• As with plain X11: good performance, shortcuts work, even mouse back/forward buttons work as expected, plus the reconnect feature
    • The only drawback is the quirky Windows client (but I got used to it)

X2Go

Here is the X2Go setup in more details (since it worked best for me).

Initial setup

  1. Fix SSH host keys
   sudo apt-get remove --purge openssh-server
   sudo apt-get install openssh-server
   sudo service ssh --full-restart
  1. Install X2Go on your Linux distribution
   apt install x2goserver
  1. Download and install the client for Windows.

  2. Configure the

    • Host: localhost
    • Login: <your user>
    • Session type: Published Applications

After each WSL/Windows restart

  1. Launch ssh in Linux (if not started yet): sudo service ssh start
  2. Launch "X2Go Client" on Windows ad connect to the server with user/password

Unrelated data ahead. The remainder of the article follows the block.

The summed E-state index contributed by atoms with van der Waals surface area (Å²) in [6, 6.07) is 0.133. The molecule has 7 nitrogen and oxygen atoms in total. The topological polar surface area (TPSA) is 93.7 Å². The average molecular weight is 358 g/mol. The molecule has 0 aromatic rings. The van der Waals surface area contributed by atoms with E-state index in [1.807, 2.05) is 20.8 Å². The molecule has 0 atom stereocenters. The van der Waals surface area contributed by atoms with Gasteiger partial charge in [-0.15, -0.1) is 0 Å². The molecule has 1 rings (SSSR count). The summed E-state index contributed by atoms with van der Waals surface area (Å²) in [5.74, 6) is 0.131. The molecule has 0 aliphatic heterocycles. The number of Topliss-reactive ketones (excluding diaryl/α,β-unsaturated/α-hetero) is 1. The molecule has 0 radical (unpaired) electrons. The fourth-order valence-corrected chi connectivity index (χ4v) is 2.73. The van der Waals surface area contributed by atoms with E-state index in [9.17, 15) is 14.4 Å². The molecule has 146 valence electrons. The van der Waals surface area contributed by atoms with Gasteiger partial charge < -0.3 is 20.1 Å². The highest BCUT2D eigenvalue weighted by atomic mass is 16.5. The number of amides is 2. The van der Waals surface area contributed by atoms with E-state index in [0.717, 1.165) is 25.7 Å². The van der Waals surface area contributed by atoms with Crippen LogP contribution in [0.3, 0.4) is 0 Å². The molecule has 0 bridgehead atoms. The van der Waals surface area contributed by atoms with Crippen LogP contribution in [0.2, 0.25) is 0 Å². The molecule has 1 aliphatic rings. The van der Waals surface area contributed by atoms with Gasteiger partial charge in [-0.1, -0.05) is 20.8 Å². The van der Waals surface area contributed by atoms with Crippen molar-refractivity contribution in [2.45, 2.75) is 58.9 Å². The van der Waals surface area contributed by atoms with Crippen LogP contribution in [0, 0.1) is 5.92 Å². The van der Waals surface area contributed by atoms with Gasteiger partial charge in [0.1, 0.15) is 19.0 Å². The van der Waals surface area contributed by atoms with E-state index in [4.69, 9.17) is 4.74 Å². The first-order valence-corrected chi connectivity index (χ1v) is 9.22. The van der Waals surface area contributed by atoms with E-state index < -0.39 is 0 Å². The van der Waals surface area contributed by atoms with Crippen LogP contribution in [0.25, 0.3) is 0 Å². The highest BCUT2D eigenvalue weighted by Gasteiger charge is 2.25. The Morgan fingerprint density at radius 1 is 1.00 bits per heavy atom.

3. Now you can launch X11 apps via the tray icon (see X2Go Published Applications)

Editors/IDEs

Visual Studio Code

Simply install VSCode and then you can open it from the Linux shell with code or code <path> - most of the time it will be:

code .

IntelliJ IDEA

On a normal Ubuntu you could install IntelliJ IDEA via Snap but Snap does not work on WSL2 (there is a hacky workaround).

So, the easiest way is to install it manually:

  1. Get the latest tar.gz from the downloads page
  2. Extract it an create a symlink (so you can easily switch versions):
   cd /opt
   sudo tar xzf /mnt/c/Users/$USER/Downloads/idea-{edition-version}.tar.gz
   sudo ln -s /opt/idea-{edition-version} /opt/idea
  1. To easily launch the app via the X2Go context menu create an app desktop entry /usr/share/applications/intellij-idea.desktop with the following contents:
   [Desktop Entry]
   Name=Intellij IDEA
   Comment=JetBrains Intellij IDEA Java IDE